Behavioural Economics

Last week I boarded a flight from Mumbai’s CSI Airport. I witnessed an unusual incidence in that flight which triggered lots of thoughts in my mind about how and why people behave the way they do. This is a personal account of what I ‘felt’ and ‘experienced’ therefore this is open to interpretations and judgements. No quality control tests will be applied to the readers comments or reactions! 

When the captain of our flight (airline or flight details have no relevance here, hence not quoting) announced that the boarding was complete, a cabin crew member made another important announcement. She said, “We have found a pair of Ray-Ban Wayfarer Sunglasses near the boarding gate area. Please check if it belongs to you, if you were carrying one.” For a moment there was complete silence and nobody came forward to claim that pair of Ray-Ban. I was watching the reactions of people seated around me curiously. Nobody seemed to bother about those sunglasses as people got busy making themselves comfortable, pulling their seat belts, planning their food order, checking and counting luggage. As no one came forward, going by the usual policy, the cabin attendant decided to put that pair of sunglasses at an appropriate place in one of the storage boxes behind her. I just smiled thinking to myself, ‘Is that the right way to clear the ‘lost and found’ stuff by an airline company?’

Twenty minutes after the takeoff, the cabin crew began the sale of in-flight food and beverages. By the time they reached the row where I was seated, 40 minutes had passed from the time the announcement for Ray-Ban Wayfarer was made. When the crew members came closer to my row, a gentleman seated in the aisle seat diagonally opposite to me said, “Can you show me the pair of that Ray-Ban sunglasses?” I got glued to the scene. That member of the crew went back to the place where she had kept the pair, brought it before this person and said, “Sir, here it is”. He opened the case, took quick glance without taking the pair out of the case and said, “It’s mine only“. The lady handed over the pair to him with a big smile and said, “OK Sir.”. As she went past his row, he hurriedly pulled his backpack from the overhead bin located above his seat and tucked that case into the bag. This time the smile on my face was bigger and stayed there for a long time.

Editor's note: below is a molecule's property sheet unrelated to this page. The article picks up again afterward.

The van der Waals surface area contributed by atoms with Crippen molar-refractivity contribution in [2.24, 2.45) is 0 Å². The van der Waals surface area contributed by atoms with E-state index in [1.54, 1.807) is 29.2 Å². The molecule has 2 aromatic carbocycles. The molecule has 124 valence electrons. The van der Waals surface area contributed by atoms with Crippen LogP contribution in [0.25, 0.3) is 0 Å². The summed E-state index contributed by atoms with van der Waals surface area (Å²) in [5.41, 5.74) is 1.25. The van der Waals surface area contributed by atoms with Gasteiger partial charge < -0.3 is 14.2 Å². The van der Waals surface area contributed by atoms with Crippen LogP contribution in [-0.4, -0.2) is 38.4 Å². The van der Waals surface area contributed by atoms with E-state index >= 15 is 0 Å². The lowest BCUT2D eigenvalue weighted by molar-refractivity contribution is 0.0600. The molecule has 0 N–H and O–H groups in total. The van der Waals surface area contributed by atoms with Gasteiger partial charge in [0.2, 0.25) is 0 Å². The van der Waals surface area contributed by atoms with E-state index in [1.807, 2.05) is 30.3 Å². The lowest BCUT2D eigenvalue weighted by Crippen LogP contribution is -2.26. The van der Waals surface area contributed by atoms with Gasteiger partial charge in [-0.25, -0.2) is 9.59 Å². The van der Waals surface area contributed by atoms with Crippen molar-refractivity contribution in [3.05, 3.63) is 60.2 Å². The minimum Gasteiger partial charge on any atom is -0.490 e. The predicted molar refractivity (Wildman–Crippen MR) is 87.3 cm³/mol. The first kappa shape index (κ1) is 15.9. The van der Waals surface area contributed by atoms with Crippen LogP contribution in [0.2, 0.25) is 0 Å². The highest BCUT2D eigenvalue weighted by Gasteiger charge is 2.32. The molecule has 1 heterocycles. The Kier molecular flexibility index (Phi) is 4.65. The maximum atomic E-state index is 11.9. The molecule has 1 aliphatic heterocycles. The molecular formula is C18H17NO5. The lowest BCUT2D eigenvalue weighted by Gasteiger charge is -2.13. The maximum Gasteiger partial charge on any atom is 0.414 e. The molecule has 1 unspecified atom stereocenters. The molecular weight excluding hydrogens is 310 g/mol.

I kept pondering for the remaining duration of that flight, ‘Did the pair really belonged to him? Why did he not respond for almost an hour even after carefully listening to the announcement (I had seen him keenly listening to the announcement)? Could there be a better way to identify the owner such lost goods by airline company? And finally, let’s assume that this person was not the true owner of the pair of sunglasses. In absence of a claimant was he given away the pair because it would save the airline’s cost and time in identifying the true owner?

Economic behaviour and misbehaviour is all around us. All we need to do is to stay awake!



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Author: anilkshatriyablog

I work as Assistant Professor in the area of Accounting at IMT Nagpur. I love teaching, writing and cycling. I follow a simple principle, 'Help ever, hurt never'.

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